Jodrell Bank Radio Telescope Is Completed

The Big Dish at Jodrell Bank, the world’s largest fully steerable radio telescope dish for nearly twenty years, greatly advanced radio astronomy, making possible the discovery of several celestial radio-wave sources.

Summary of Event

From prehistoric times to the 1930’s, astronomy relied almost exclusively on information obtained with the human eye, even if this visible light had been funneled by a telescope or recorded photographically. Amid New Jersey potato fields, that changed. In 1931, while searching for the source of static in ship-to-shore radio communications, Karl G. Jansky, an engineer for Bell Laboratories, built a large radio aerial in the New Jersey countryside. Eliminating all possible terrestrial sources of the radio hiss, such as thunderstorms, Jansky realized that he was detecting radio waves from space. The region above the stinger of the Scorpion in the constellation Scorpius emitted the strongest waves. This was soon recognized as the direction of the center of the Milky Way galaxy. Radio astronomy;telescopes
Jodrell Bank radio telescope
Nuffield Radio Astronomy Laboratories
[kw]Jodrell Bank Radio Telescope Is Completed (Aug. 2, 1957)
[kw]Radio Telescope Is Completed, Jodrell Bank (Aug. 2, 1957)
[kw]Telescope Is Completed, Jodrell Bank Radio (Aug. 2, 1957)
Radio astronomy;telescopes
Jodrell Bank radio telescope
Nuffield Radio Astronomy Laboratories
[g]Europe;Aug. 2, 1957: Jodrell Bank Radio Telescope Is Completed[05510]
[g]United Kingdom;Aug. 2, 1957: Jodrell Bank Radio Telescope Is Completed[05510]
[c]Astronomy;Aug. 2, 1957: Jodrell Bank Radio Telescope Is Completed[05510]
[c]Science and technology;Aug. 2, 1957: Jodrell Bank Radio Telescope Is Completed[05510]
[c]Engineering;Aug. 2, 1957: Jodrell Bank Radio Telescope Is Completed[05510]
Lovell, Bernard
Jansky, Karl G.
Reber, Grote

The Big Dish at Jodrell Bank.

(Jodrell Bank Observatory)

Radio waves and visible light are members of a family, called electromagnetic waves, to which X rays, gamma rays, infrared waves, ultraviolet waves, and microwaves belong as well. Caused by accelerating electrons, all electromagnetic waves move with the same speed in a vacuum, but they differ in frequency, that is, in the number of oscillations of the wave per second. The frequencies of visible light range over a factor of about two; borrowing a musical term, astronomers sometimes refer to this spread as an octave.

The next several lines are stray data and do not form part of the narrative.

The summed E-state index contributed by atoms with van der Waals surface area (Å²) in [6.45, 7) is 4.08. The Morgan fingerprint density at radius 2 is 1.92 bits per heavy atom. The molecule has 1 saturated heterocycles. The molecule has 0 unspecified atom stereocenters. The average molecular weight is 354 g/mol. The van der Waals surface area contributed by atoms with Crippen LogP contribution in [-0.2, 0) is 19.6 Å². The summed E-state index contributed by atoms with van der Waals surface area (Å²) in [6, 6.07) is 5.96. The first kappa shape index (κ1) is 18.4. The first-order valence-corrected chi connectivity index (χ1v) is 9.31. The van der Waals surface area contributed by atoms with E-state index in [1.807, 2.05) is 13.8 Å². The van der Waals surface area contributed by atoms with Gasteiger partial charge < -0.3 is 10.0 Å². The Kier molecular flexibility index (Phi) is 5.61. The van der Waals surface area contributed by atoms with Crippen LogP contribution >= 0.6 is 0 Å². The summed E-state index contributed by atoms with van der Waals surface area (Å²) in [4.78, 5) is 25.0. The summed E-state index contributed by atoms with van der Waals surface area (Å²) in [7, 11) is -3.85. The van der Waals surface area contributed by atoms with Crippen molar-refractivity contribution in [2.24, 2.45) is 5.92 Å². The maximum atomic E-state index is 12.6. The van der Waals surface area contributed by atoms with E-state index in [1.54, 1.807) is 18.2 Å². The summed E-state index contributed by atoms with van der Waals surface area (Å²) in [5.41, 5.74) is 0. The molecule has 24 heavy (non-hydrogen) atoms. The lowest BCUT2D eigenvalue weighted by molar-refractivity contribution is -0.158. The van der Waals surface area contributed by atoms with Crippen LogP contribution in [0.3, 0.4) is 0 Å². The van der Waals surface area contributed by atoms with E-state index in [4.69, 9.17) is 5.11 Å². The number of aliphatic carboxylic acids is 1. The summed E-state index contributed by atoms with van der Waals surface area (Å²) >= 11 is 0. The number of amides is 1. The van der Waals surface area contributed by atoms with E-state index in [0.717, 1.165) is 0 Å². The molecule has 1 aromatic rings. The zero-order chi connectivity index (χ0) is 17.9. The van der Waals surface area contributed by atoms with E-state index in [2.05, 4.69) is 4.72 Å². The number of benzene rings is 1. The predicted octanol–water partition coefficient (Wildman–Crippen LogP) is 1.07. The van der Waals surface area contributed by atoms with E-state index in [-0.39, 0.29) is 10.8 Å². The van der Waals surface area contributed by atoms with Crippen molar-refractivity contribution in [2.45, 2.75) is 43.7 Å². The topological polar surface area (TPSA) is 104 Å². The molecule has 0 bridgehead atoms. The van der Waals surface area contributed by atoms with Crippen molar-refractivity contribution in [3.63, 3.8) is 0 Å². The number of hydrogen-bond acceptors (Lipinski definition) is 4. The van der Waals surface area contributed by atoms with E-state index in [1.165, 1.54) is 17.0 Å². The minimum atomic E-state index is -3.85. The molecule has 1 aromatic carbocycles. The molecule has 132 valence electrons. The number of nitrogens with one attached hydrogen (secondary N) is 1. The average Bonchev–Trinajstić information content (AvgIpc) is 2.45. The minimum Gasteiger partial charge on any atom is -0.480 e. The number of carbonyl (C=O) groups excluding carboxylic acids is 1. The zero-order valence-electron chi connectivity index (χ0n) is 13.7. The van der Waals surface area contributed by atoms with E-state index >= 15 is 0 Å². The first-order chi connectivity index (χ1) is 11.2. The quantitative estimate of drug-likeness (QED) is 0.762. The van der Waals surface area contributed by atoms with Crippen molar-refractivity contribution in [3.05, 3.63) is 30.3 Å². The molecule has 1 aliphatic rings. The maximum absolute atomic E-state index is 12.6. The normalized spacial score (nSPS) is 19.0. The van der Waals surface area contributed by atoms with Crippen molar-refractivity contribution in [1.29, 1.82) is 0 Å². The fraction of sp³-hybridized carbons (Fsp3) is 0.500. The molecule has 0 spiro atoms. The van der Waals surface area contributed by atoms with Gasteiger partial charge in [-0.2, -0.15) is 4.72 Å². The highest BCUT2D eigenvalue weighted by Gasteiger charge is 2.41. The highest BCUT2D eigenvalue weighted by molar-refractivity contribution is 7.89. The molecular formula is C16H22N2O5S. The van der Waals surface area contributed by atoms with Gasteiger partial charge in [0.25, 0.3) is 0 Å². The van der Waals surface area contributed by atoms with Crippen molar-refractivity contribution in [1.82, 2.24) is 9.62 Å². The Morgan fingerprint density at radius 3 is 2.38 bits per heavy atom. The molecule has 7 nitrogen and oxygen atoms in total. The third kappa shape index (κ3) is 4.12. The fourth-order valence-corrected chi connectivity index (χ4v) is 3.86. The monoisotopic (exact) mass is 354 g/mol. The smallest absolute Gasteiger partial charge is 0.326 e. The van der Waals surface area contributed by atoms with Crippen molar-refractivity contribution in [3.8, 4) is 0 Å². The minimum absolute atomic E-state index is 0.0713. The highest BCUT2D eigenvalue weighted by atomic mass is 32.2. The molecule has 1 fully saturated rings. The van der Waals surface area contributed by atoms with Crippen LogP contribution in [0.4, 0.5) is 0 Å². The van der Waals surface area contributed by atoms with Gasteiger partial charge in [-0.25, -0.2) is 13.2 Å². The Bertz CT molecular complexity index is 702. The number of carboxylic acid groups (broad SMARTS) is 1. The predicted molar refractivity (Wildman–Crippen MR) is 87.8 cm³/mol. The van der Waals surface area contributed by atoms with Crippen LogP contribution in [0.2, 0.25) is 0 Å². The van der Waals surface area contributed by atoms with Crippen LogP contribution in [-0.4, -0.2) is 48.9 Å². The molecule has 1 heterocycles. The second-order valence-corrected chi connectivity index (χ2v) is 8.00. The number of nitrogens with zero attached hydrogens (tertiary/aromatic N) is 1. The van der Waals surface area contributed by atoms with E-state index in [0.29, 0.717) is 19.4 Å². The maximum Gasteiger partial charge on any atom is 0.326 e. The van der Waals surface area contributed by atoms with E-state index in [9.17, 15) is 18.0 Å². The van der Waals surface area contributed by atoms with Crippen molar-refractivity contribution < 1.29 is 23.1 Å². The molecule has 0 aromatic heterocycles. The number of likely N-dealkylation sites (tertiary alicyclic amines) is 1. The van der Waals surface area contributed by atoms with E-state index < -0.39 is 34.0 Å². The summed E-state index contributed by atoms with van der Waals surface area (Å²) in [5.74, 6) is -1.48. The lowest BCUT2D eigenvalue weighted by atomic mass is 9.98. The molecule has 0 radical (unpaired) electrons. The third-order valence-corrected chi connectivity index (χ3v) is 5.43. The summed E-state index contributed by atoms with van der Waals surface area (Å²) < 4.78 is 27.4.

The problem astronomers experienced with the myriad octaves of electromagnetic radiation may be compared to the life of someone in a house with fifty windows, each with a slightly different view of the surroundings. Until 1931, astronomers had been able to open only one of those windows: the window of visible light. Jansky’s detection of these radio waves, however, opened many new windows for science, inaugurating what is now known as invisible astronomy. Invisible astronomy utilizes about 50 octaves of electromagnetic waves; the twentieth century’s burgeoning of astronomical information was a direct result.

Astronomers recognized the potential of Jansky’s discovery only after Grote Reber demonstrated the value of observing the heavens at radio frequencies. Reber, an amateur astronomer, read of Jansky’s work and built a dish a little less than 10 meters in diameter in the garden of his home in Wheaton, Illinois. It was the first radio detector constructed in the shape of a paraboloid, a surface generated when a parabola is rotated about its axis. Reber’s radio dish could be pointed toward any part of the sky. Reber completed the first survey of astronomical radio sources in his spare time and reported his findings to the scientific community during World War II.

The war stimulated research into radio transmission and detection, including work by Bernard Lovell, the eventual creator of the Big Dish; many historians attribute the success of the Royal Air Force during the Battle of Britain to the invention and refinement of radar, an acronym for “radio detection and ranging.” With radar, the reflection of a broadcast radio signal allows the location of an object. The English led the field in radar and radio astronomy because of their weather. Unlike optical signals, radio waves are unaffected by clouds; therefore, locations that are often overcast may serve for radar or radio astronomy. One of the premier English investigators of radar was Lovell, who, after completing his doctorate in physics at Bristol University in 1936, became assistant lecturer in physics at the University of Manchester. Applying his technical skills for the Air Ministry Research Establishment during World War II, he led the development of one form of airborne radar.

The end of the war in Europe made available radio and radar research for both war surplus equipment and veteran experimenters, including Lovell. Returning to the faculty of the University of Manchester with two trailers of radar equipment borrowed from the army, Lovell followed up on a question that had arisen during his wartime research and demonstrated in October, 1946, that meteor showers could be studied by radar. To avoid radio interference from the city of Manchester, Lovell conducted his research at the University’s Jodrell Bank Experimental Station in Cheshire, 32 kilometers south of Manchester. At the time, Jodrell Bank was a botanical research station; no one suspected it would become a global center for a new branch of astronomical research.